Sports Biomechanics Lab > Blog > Who's doing what? A bit on project planning.
Personal tools

Who's doing what? A bit on project planning.

by Jason Moore — last modified Nov 20, 2009 06:50 AM

These are some thoughts on various open source project management software packages and which one we ended up using for our current project.

Luke and I had a nice little google document that listed some major milestones for this 2 year NSF project we've gotten ourselves into, but it left a little to be desired. So we went on the hunt for something a bit better that would help us keep from getting too far off track.

We really wanted to find a product for Plone that had some kind of Gantt chart or project management task and milestone scheduler but were too lucky. The only two we found were for earlier versions of Plone and hadn't really be updated in at least three years:

mxm Project Management
This was exactly what we wanted. It is a Plone product and would allow our web users to collaboratively edit tasks and a Gantt chart. Plus is would already be on the web for sharing purposes. It hasn't been upgraded to Plone 3, but maybe one day...
upfront
Another Plone product but only seemed to have some outdated alpha releases. The author's website claims to have some more advanced versions, but they haven't decided to release them yet.

Since we couldn't find a suitable Plone product, we started browsing the offerings of the open source world for a solution.

kPlato
kPlato is the Koffice equivalent to MS Project. It looked nice and clean, with some nice features that allowed for some detail control. It is designed for the KDE desktop environment.
GanttProject
This is an application written in Java and it offers some nice exports (pdf, html, png), webdav based collaboration, and several chart displays.
OpenProj
OpenProj is also an MS Project type clone, that seems like should be in the OpenOffice suite, as is is already carried in the StarOffice suite. Seems to have lots buttons and features.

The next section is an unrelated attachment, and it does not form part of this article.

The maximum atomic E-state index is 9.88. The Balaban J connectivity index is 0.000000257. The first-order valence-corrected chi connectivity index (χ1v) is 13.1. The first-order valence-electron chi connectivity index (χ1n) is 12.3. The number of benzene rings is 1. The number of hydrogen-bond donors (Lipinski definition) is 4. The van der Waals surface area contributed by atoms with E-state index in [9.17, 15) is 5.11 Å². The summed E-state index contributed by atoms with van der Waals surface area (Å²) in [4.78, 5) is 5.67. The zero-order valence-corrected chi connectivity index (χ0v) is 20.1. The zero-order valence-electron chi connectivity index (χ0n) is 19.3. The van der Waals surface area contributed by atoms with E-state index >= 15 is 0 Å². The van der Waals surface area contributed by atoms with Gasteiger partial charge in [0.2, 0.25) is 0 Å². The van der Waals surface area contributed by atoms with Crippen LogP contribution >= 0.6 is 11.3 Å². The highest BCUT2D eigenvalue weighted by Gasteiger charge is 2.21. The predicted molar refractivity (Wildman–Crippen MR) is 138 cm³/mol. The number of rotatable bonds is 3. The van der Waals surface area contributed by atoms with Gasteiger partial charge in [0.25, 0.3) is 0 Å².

TaskJuggler
This is the package for the power users. We were tempted to use it, especially because you feed it a text document with tasks and dependencies and it spits back a bunch of charts telling you how to organize your project. We decided against it because we would be spending more time learning how to run the software than actually working on our project...maybe one day.
Planner
Planner, a clean simple package for the GNOME desktop environment. It exports to pdf and html and has practically no learning curve.

We decided to go with Planner due to its simplicity and html export function. After a couple of hours I had the majority of our project detailed. I still wish that there was a planning software package that didn't have the resources built in. All I really want to due is to list tasks in Gantt type format, add people's names to the tasks, add a start and end date, and track the percentage complete (oh yeah, and all in Plone). Maybe we will have to write it one day.

Document Actions
Add comment

You can add a comment by filling out the form below. Plain text formatting.

(Required)
Please enter your name.
(Required)
(Required)
(Required)
Enter the word